I know I was supposed to be continuing with my series on Heat and the neat tricks nuclear reactors of all sizes use to manage it. However, it turns out that trying to condense a field of study that has been Vigourously worked with for over 200 years and has become basically the foundation of all aspects of modern society into 2000 words or less is extremely difficult. So that will have to wait while I become a bit more topical today.
I want to touch on the recent announcement from the current Premier of Alberta, Jason Kenney. He announced the intention to sign on to the SMR MOU that was drafted and signed between Saskatchewan, Ontario, and New Brunswick back in December of 2019.
I’m not going to say anything about Jason Kenny’s statement itself because until there is actual action taken on it, it is just words, which have about as much binding power in them as a gate with no latch. No, what I want to talk about is a specific part of the response to the announcement from the public.
Of course there are the usual suspects complaining about there being no solution to waste, the dangers of radiation, weapons, explosions, poverty, corporate overreach and all the other standards talking points espousing Fear, Uncertainty, and Disinformation that have been regularly pointed out to be misleading, incorrect or just plain baseless. But there was one argument that stuck out to me as particularly egregious in light of the purpose of the announcement’s goal of diversifying the economy of Alberta.
And right now, there is no approved small reactor design anywhere in the West, and no mature industry to make them.Look Over There! Jason Kenney’s Phoney Nuclear Power Distraction – David Climenhaga Aug. 13 2020
Electricity experts and nuclear power proponents believe it makes sense for Alberta to study the concept, but also point out no such facilities have been built in Canada.Alberta Studies nuclear power again – this time, it’s small modular reactors – Chris Varcoe Aug 11, 2020
This is a new argument that I’ve seen starting to rear its head in the debates about SMRs. “We can’t build SMRs because we don’t have the ability to build SMRs, so we should just stick with what we can already build.” It’s an interestingly annoying bit of tautological fear based reasoning that something new might actually upset the status quo and change things. And it pisses me right off.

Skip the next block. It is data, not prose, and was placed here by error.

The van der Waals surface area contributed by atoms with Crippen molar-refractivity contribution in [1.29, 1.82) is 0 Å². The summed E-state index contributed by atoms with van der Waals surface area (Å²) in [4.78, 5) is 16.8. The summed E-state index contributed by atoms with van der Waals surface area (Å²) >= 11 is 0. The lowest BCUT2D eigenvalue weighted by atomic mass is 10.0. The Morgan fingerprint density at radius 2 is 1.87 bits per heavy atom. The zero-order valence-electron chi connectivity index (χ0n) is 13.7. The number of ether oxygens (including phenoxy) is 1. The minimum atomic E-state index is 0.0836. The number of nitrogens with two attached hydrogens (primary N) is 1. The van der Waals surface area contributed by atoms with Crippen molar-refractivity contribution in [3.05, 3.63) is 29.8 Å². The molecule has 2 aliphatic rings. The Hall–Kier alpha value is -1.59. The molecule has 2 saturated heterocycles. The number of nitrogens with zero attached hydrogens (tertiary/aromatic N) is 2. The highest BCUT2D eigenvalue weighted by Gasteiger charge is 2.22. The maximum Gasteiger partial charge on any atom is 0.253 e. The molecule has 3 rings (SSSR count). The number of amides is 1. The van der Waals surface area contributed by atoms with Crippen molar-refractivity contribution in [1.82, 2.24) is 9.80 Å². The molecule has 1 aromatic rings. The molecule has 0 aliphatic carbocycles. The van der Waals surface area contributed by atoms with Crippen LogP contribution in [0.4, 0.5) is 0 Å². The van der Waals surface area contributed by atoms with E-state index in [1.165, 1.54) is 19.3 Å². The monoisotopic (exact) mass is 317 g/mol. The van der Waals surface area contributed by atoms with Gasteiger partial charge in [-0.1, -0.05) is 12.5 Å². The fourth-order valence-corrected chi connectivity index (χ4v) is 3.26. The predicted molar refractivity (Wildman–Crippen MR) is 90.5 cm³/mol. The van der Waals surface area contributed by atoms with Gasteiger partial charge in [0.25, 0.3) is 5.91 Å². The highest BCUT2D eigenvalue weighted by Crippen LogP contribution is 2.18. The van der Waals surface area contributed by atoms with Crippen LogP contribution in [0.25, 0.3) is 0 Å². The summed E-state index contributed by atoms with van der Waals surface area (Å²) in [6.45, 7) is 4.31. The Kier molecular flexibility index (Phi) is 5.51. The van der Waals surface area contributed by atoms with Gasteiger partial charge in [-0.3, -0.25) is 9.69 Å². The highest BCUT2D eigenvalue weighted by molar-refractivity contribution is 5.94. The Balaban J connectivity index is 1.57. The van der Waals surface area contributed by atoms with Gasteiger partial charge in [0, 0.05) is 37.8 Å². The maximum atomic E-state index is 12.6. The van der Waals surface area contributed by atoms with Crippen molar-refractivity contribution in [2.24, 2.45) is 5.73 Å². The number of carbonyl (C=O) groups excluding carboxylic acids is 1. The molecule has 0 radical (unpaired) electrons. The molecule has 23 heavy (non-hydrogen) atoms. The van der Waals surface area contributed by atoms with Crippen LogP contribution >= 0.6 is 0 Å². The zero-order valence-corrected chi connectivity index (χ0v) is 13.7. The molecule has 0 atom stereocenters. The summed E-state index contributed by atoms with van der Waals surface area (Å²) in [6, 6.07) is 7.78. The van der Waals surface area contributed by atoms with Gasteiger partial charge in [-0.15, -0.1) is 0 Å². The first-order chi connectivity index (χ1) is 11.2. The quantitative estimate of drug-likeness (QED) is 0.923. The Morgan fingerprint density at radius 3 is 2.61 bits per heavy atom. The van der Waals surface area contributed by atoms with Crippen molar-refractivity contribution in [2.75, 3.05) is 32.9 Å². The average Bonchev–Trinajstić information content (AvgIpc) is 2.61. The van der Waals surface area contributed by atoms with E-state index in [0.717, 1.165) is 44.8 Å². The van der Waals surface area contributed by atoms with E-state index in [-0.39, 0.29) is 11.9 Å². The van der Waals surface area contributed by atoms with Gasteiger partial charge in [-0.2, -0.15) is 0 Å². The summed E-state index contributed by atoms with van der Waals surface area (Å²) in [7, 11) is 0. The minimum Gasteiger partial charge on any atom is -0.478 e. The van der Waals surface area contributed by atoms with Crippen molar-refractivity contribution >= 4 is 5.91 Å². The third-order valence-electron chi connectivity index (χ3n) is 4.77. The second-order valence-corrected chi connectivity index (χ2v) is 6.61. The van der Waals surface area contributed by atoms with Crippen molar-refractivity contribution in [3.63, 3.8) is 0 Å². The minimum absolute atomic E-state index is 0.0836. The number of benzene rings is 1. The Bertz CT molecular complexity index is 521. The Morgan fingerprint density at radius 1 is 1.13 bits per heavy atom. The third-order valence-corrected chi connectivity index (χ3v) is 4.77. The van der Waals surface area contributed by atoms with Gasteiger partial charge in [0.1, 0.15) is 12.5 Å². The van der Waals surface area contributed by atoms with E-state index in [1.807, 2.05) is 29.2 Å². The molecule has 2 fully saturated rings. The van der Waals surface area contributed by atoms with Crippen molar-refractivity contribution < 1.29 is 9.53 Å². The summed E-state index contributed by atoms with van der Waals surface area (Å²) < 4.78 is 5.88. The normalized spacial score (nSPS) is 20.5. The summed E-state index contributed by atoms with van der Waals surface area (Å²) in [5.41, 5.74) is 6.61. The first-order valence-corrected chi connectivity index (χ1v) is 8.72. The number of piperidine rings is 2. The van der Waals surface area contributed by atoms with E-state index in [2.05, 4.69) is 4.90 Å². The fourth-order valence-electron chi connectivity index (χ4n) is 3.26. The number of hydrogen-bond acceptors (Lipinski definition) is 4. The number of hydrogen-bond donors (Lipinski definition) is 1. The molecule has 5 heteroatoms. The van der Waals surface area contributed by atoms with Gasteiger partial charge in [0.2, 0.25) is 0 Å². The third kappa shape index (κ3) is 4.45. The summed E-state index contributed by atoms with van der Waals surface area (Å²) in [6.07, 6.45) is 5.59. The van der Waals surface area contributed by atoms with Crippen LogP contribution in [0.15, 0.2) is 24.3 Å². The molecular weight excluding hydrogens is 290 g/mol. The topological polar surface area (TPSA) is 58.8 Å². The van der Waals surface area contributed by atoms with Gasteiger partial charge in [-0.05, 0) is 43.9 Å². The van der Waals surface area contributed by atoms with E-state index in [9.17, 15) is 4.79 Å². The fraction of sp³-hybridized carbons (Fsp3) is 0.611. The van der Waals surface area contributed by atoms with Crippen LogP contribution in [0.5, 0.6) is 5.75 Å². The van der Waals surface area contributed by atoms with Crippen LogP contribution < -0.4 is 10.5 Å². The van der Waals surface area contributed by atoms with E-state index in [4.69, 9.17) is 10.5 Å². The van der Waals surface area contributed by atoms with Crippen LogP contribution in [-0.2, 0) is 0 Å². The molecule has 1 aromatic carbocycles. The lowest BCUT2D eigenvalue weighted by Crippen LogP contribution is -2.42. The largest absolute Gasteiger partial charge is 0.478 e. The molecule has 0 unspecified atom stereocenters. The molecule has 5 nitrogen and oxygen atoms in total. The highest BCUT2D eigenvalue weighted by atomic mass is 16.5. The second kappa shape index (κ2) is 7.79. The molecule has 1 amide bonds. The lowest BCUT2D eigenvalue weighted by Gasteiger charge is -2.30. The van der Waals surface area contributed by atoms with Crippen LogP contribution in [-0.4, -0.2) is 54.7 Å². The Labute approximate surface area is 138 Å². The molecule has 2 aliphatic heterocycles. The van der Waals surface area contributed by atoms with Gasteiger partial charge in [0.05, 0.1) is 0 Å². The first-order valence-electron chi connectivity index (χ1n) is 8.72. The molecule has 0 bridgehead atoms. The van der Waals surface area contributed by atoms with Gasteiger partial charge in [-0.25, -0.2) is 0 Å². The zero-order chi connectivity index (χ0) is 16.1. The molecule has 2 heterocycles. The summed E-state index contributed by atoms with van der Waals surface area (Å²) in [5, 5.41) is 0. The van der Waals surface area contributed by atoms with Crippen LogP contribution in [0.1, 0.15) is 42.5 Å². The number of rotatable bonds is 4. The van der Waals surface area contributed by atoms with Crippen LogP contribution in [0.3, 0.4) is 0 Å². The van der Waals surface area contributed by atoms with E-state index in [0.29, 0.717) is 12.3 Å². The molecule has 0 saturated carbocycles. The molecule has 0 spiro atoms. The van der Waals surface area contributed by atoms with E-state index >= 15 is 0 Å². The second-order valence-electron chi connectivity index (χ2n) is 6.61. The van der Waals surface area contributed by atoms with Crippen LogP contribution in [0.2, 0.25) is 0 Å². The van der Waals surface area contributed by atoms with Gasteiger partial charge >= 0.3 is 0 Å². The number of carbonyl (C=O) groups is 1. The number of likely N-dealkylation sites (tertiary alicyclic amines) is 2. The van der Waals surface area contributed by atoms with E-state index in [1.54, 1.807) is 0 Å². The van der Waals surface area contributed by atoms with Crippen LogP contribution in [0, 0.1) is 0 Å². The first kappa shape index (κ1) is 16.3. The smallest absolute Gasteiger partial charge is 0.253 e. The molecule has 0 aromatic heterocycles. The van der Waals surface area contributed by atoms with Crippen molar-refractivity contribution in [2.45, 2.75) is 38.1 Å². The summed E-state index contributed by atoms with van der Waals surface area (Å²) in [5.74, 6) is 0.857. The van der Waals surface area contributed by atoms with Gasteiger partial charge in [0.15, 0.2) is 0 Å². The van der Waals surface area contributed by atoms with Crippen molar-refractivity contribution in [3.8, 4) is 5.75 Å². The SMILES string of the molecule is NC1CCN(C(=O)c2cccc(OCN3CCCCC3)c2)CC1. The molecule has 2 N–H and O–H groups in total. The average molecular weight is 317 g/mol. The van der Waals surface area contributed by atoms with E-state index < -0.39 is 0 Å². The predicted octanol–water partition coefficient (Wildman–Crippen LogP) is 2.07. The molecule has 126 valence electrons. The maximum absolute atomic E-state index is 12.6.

How many people reading this have ever had a good idea, something you were really excited about? And then when you told someone else they dismissed it with a line something like “If it was such a good idea, why hasn’t anyone done it before?”
I was a researcher before I started doing this work at ANN and that question makes me want to Scream. You might as well mock someone for trying to learn to draw, or paint, or cook. It implies that nothing that you can do has any chance of being worth anything, that all the new things have already been found and that you should just be happy with what exists already. We already have enough, there is no need to do more things, don’t look behind the curtain, don’t question, don’t explore, Just Don’t.
This kind of argument is not even an argument. It is a statement, made by those who fear, that their fear is more important than anything else. More important than curiosity, more important than opportunity. More important than you and your ability to decide how you want to continue with your life. It offers no alternatives, and brooks no argument. The saddest part is that it is such a flimsy position to take that the only way it can support itself is if no one actually challenges it.
Especially when the counter to this tripe is so common sense that a 4 year old can figure out. We don’t have the infrastructure to build these SMRs? Then Build the Infrastructure! Run the experiment, test the hypothesis, expand your knowledge and skillsets. If you’re worried that the industry that comes out of this MOU will be located somewhere other than Alberta, and we will have to buy things from elsewhere (like we already do with solar panels and wind turbines)? Then lobby to build the factories here so the money flows into Alberta rather than out of it.
And guess what, things might not work out. The experiment might not work out like we hope. Yes, taking a gamble on something new at this level of investment required is scary, but we were just talking about how fear is a poor reason to make any decision. True, not all of the benefits might end up here, but if we shut down the attempt at even trying to bring them here before we even start then they are guaranteed to go elsewhere. If we want Alberta to be a Leader on the world stage like so many people have said then we actually have to, you know, Lead at something. And leading means that we should be the ones to take that first step into the uncertain future.
I could say more but I think I will leave that to John de Lancie who says it better than I ever could.